Foot applied the same reasoning to the death of the fetus in therapeutic abortion where the fetus cannot be saved. If nothing can be done to save the life of the fetus, the doctrine Finnis espouses will fly in the face of what she said most reasonable people would think. Foot was aligned with Finnis in thinking that extracting the fetus by craniotomy to save the woman is impermissible if the fetus is a person and is not beyond saving anyway; one cannot kill one innocent person to save just one other if the victim would not otherwise die, since the balance of life is equal on both sides, but killing one person is worse than letting another person die. Where Finnis and Foot differ is in Foot’s denial that where an abortion by hysterectomy is permissible (on her view, when neither woman nor fetus would otherwise live), an abortion by craniotomy is not. This denial has an important place in Thomson’s defence of abortion, made more explicit in her own reply to Finnis’s criticism. Thomson argues that for Finnis to be correct, it needs to be shown that the difference between the two kinds of killing is pertinent when everything else is equal. But along with Foot, she cannot bring herself to believe that this is true. The idea that ‘abortifacients taken by a teaspoon’ could sometimes be ‘morally safe’ but that a craniotomy for the same reasons is just ‘far too messy’ to be permissible strikes her as absurd.46
It is clear that on Finnis’s view, even the circumstances in which ‘abortifacients taken by a teaspoon’ could be morally safe would be extremely circumscribed. The medicine would have to be, first and foremost, necessary for curing the woman of a life-threatening ailment, and only destructive to the fetus as a side-effect. It would also have to be the case that she would have taken the medicine even if not for the fetus’s presence in the womb. Thomson’s criticism here should therefore be read as one which rejects the importance of these kinds of features. When abortion meets the conditions for proportionate killing, and the respective prospects of woman and fetus also meet the general conditions for morally permissible killing, the fact that a killing directly aims at a fetus’s death, and that the act which kills wouldn’t be chosen but for its presence, is not prohibitive in effect.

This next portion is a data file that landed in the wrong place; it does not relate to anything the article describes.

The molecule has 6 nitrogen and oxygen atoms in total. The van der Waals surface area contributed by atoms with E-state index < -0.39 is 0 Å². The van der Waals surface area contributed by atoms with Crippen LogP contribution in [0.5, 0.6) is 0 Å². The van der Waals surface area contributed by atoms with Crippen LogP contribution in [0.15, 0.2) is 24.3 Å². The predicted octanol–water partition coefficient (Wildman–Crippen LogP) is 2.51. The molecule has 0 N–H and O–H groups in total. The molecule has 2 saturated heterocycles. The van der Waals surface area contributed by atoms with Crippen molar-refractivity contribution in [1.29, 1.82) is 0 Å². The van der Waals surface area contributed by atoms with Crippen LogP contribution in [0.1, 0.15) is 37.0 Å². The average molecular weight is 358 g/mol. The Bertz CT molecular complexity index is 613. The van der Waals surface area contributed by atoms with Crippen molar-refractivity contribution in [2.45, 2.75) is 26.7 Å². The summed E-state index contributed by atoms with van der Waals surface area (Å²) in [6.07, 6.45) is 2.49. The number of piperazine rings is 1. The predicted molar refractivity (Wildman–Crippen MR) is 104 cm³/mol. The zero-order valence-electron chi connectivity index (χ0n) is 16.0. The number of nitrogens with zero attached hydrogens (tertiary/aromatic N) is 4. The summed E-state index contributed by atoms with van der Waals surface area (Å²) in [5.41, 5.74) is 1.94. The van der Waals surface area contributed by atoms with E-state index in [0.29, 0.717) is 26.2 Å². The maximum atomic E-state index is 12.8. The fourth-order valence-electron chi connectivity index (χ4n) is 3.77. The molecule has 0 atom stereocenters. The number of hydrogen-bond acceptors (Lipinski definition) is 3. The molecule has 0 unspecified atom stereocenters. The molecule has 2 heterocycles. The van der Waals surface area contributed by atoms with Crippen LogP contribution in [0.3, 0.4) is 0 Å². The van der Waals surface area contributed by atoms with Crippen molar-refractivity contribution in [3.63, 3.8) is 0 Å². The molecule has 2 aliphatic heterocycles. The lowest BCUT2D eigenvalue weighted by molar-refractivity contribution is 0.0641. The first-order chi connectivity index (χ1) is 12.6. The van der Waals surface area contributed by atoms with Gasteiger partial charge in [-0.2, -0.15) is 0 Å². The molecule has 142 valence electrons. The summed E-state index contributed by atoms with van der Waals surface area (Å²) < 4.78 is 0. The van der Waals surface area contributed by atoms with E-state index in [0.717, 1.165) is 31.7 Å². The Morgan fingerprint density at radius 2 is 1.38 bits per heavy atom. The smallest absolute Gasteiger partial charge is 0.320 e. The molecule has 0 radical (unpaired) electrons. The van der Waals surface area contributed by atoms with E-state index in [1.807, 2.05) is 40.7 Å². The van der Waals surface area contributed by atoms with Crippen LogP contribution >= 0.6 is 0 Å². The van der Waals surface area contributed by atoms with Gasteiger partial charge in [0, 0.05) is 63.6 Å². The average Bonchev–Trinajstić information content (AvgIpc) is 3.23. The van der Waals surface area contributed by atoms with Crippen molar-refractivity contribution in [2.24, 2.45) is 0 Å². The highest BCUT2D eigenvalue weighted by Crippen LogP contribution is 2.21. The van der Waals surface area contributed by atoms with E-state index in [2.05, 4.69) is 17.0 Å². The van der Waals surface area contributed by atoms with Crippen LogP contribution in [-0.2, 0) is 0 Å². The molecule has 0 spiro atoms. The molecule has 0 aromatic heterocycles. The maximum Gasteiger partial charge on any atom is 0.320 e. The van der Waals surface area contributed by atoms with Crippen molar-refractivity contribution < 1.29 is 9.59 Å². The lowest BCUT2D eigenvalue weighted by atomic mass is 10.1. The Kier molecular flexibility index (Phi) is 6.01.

Finnis’s response to this scepticism about the moral difference the manner of a killing can make when all other things are equal directs the inquiry back to the existence of deontological constraints per se. As he reasons, to deny that the directness of a killing has moral import is in a way to eschew deontological constraints on killing altogether, and this is something he believes Foot and Thomson would be loath to do. Clearly, Foot did not believe that the maximization of life is justification enough for any kind of a killing. She did not believe the doctors may cut up the healthy patient to use his organs to save five others, or that a judge may execute an innocent man in order to avoid a bloody riot. But she did think it permissible to blow up the large man to save others trapped in the cave so long as he is certain to die soon anyway. Finnis asks whether this is not ‘an unwarranted though plausible concession to consequentialism’Th The only reason Foot thought it acceptable to kill the man in the cave through direct attack is because it would maximize life saved, without changing the outcome for him. But if this is sufficient justification for directly killing the large man, it would also seem to justify cutting up the patient if he is fated to die imminently of a terminal illness. Finnis has pointed out that Foot’s principle might also justify an agent (D) killing an innocent person (V) when ordered to do so under threat from P, in circumstances when P would otherwise kill V along with D. The fact that neither Foot nor Thomson would countenance ‘moral horrors’ like these, including ‘saving life by killing innocent hostages, etc’, is, for Finnis, testament to their belief that it does matter whether one’s choice aims at death as a means or an end, or just accepts it as an unavoidable side-effect of saving the greatest amount of life.
It is not my ambition here to make the case for the existence of deontological constraints on killing or injuring. No doubt there are many who would object to the notion that there are any actions the nature of which renders them absolutely prohibited regardless of what gains can be made by performing them. But Finnis’s wider point is that moral philosophers who deny the moral difference between direct and indirect intentional killing in the therapeutic abortion of a fetus-person do, nevertheless, accept the operation of side-constraints in other scenarios where the consequentialist position is in fact far more seducing. (We might take, for example, the permissibility of using torture to extract information from a terrorist when we are certain he knows where a bomb is planted.) Finnis’s starting point— that some actions are too set against the value of human life to be performed—is one that Foot and Thomson do seem to share. However, while they regard factors such as the victim’s own imperilment (for Foot) or her imposition on others (for Thomson) as relevant to that characterization, they do not accept the same thing about the causal structure of killing. As Thomson has it, when all else is equal, the distinction between directly and indirectly intended killing is simply too technical to be of consequence. Is she right to believe this?